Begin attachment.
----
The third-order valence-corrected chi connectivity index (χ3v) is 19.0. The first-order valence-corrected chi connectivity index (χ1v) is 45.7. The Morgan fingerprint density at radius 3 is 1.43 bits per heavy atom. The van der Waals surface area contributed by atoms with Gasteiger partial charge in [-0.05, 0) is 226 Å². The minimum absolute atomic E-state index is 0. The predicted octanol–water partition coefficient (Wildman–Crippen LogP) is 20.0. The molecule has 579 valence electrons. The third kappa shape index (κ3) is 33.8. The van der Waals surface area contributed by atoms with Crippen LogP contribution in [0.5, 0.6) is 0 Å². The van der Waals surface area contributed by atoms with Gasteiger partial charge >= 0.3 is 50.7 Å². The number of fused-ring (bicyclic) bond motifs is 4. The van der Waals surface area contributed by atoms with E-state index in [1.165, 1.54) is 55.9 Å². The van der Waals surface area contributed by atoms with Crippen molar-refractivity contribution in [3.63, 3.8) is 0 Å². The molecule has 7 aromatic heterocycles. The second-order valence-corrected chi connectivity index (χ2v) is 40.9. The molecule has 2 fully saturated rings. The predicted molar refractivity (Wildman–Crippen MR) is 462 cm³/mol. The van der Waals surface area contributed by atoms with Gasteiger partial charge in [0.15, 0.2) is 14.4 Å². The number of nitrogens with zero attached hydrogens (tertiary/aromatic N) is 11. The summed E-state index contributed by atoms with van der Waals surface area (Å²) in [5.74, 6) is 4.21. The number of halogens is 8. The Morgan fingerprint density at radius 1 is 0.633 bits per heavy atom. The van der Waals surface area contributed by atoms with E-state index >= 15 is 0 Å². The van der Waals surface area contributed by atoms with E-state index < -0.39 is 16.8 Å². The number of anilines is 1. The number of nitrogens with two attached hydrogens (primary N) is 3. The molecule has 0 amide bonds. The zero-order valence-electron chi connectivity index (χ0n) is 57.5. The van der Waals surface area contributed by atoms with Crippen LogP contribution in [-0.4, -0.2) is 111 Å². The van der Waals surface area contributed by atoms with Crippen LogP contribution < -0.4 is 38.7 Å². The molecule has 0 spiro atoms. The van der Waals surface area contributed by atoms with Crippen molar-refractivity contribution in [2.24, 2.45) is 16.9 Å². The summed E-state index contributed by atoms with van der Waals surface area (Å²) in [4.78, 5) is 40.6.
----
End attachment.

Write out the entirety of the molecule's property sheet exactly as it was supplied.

The third-order valence-corrected chi connectivity index (χ3v) is 19.0. The first-order valence-corrected chi connectivity index (χ1v) is 45.7. The Morgan fingerprint density at radius 3 is 1.43 bits per heavy atom. The van der Waals surface area contributed by atoms with Gasteiger partial charge in [-0.05, 0) is 226 Å². The minimum absolute atomic E-state index is 0. The predicted octanol–water partition coefficient (Wildman–Crippen LogP) is 20.0. The molecule has 579 valence electrons. The third kappa shape index (κ3) is 33.8. The van der Waals surface area contributed by atoms with Crippen LogP contribution in [0.5, 0.6) is 0 Å². The van der Waals surface area contributed by atoms with Gasteiger partial charge >= 0.3 is 50.7 Å². The number of fused-ring (bicyclic) bond motifs is 4. The van der Waals surface area contributed by atoms with E-state index in [1.165, 1.54) is 55.9 Å². The van der Waals surface area contributed by atoms with Crippen molar-refractivity contribution in [3.63, 3.8) is 0 Å². The molecule has 7 aromatic heterocycles. The second-order valence-corrected chi connectivity index (χ2v) is 40.9. The molecule has 2 fully saturated rings. The predicted molar refractivity (Wildman–Crippen MR) is 462 cm³/mol. The van der Waals surface area contributed by atoms with Gasteiger partial charge in [0.15, 0.2) is 14.4 Å². The number of nitrogens with zero attached hydrogens (tertiary/aromatic N) is 11. The summed E-state index contributed by atoms with van der Waals surface area (Å²) in [5.74, 6) is 4.21. The number of halogens is 8. The Morgan fingerprint density at radius 1 is 0.633 bits per heavy atom. The van der Waals surface area contributed by atoms with E-state index >= 15 is 0 Å². The van der Waals surface area contributed by atoms with E-state index < -0.39 is 16.8 Å². The number of anilines is 1. The number of nitrogens with two attached hydrogens (primary N) is 3. The molecule has 0 amide bonds. The zero-order valence-electron chi connectivity index (χ0n) is 57.5. The van der Waals surface area contributed by atoms with Crippen LogP contribution in [-0.4, -0.2) is 111 Å². The van der Waals surface area contributed by atoms with Crippen LogP contribution < -0.4 is 38.7 Å². The molecule has 0 spiro atoms. The van der Waals surface area contributed by atoms with Crippen molar-refractivity contribution in [2.24, 2.45) is 16.9 Å². The summed E-state index contributed by atoms with van der Waals surface area (Å²) in [4.78, 5) is 40.6.